Sir: The Grimsey Review (‘20,000 high-street shops on the brink, warns Grimsey review’, 2 September) was an interesting rejoinder to Mary Portas’ Commons Select Committee appearance. But at heart Grimsey’s proposals aren’t a million miles away from Portas.
Both are concerned about out-of-town development. Many councils say they are too - but, dazzled by job numbers for large new out-of-town proposals, often approve them notwithstanding the ‘sequential approach’ in planning policy, which is supposed to prioritise the town centre. If Westminster and Holyrood are serious about safeguarding the high street, clearer guidance should be issued explaining when out-of-centre proposals should be altered or reduced in scale so they can be accommodated in town centres. The suitability of town centre sites should not be determined solely by retailer operating preferences.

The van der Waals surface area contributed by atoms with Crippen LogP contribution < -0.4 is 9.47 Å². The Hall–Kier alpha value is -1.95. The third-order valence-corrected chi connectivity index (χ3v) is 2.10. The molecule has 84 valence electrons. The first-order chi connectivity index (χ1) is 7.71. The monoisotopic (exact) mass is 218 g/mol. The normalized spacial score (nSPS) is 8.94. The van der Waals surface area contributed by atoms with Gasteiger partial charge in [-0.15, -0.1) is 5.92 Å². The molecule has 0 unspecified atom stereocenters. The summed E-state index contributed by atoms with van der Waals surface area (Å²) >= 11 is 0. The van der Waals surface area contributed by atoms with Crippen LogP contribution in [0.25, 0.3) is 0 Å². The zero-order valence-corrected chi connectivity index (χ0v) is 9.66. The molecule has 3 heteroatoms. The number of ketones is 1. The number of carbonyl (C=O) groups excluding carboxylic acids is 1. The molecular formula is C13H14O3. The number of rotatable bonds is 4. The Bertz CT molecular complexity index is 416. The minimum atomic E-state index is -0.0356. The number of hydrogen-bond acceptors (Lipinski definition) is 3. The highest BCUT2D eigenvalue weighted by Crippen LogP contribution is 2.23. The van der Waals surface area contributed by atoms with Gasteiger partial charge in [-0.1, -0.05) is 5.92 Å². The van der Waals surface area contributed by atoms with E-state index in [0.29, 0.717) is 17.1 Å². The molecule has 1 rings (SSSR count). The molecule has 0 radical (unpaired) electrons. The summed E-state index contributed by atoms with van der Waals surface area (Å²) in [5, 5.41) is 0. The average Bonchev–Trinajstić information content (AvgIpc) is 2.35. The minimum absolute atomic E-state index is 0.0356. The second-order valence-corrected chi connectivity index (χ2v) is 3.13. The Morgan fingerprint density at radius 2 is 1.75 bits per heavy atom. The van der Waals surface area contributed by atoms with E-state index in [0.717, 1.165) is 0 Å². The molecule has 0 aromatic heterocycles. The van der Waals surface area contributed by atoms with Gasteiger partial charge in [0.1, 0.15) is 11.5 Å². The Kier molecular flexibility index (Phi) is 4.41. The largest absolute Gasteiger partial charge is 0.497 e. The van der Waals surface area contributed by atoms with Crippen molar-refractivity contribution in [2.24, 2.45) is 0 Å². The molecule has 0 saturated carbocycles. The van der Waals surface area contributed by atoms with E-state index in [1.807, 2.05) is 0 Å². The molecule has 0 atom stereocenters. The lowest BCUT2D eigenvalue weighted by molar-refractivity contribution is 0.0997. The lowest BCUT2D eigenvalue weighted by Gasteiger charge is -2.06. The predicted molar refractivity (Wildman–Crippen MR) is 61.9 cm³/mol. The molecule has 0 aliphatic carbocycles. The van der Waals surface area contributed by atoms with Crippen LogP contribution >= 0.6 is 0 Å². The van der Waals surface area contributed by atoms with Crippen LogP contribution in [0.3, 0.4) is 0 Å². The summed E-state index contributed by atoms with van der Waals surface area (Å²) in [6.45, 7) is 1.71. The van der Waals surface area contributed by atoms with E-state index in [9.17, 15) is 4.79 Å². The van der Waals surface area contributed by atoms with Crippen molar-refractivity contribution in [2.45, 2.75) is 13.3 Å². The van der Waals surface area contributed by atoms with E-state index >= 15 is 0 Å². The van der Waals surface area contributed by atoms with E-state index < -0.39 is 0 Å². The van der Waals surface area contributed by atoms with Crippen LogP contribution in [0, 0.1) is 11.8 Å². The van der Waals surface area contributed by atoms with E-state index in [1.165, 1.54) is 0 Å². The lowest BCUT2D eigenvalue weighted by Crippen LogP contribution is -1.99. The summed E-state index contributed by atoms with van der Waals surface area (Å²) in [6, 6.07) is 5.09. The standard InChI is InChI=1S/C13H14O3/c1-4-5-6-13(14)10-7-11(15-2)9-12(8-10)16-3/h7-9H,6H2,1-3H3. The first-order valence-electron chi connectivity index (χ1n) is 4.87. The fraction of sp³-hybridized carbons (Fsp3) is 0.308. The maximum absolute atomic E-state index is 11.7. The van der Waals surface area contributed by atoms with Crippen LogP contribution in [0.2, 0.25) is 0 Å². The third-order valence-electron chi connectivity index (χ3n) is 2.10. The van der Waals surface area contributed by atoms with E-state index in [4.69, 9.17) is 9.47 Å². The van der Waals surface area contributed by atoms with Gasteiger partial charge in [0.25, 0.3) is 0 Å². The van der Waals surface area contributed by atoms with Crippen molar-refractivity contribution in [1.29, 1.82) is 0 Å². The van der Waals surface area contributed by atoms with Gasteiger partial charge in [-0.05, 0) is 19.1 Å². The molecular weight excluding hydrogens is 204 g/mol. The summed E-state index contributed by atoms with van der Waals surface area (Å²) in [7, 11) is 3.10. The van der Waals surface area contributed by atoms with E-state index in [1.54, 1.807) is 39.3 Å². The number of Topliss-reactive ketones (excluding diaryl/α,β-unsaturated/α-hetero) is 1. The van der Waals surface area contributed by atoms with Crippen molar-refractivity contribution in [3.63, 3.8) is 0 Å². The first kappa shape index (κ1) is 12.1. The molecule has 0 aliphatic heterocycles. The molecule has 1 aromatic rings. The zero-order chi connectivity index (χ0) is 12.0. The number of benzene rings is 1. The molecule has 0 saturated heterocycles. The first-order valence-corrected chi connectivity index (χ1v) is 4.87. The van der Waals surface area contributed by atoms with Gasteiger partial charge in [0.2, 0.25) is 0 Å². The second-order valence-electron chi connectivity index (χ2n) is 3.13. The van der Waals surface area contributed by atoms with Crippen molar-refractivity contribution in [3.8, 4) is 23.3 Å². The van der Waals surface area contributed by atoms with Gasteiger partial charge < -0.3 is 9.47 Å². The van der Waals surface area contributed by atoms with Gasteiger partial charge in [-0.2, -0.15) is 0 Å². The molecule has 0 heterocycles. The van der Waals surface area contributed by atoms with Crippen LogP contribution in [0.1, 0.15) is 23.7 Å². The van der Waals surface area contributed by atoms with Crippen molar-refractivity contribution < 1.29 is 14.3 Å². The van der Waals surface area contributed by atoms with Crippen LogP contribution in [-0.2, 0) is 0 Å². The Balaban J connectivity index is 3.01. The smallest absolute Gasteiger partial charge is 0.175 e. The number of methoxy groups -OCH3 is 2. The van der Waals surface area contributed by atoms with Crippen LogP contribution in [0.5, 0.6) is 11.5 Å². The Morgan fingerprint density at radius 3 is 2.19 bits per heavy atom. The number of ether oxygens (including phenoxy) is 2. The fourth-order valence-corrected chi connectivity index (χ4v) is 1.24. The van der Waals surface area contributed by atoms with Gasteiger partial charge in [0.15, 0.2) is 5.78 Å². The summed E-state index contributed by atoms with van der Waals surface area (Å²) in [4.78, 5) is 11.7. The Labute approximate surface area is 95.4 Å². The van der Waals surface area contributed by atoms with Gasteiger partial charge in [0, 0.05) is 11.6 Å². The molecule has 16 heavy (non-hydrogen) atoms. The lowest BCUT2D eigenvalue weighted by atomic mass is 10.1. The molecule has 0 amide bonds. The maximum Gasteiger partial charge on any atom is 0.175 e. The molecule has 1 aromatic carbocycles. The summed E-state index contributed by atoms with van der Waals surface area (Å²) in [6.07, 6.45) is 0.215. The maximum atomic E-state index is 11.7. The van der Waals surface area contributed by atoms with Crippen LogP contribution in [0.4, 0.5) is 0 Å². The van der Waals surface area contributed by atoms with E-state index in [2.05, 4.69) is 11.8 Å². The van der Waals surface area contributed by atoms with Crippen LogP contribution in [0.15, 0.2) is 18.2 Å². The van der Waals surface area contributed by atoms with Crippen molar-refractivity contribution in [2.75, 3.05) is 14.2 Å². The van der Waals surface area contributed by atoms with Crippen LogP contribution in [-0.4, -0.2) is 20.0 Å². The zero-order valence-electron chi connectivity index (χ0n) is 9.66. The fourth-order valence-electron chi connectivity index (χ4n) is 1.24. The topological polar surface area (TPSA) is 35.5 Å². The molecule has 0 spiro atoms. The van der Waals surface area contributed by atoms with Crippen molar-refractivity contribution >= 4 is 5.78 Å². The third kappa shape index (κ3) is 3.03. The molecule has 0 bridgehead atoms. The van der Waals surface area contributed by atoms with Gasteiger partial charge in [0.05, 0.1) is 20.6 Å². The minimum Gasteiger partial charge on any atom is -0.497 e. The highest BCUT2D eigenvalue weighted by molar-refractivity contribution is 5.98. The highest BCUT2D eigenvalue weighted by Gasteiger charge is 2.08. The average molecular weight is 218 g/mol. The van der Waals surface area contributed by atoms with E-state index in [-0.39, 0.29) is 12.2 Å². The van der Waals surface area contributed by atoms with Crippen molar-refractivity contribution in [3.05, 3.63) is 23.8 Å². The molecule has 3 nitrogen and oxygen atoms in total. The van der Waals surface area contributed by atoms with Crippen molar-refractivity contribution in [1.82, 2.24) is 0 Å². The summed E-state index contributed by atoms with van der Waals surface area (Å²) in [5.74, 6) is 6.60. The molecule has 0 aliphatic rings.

And both stress the high street needs to get back to its roots with a better mix of uses, including residential. But ownership on the high street tends to be highly fragmented. Retailers come in many sizes and shapes. The Treasury, Department for Communities and Local Government, devolved governments and local authorities are all key players too. Uniting them all in one vision is the master key to the high street’s salvation.
Roland Smyth, senior associate, Dundas & Wilson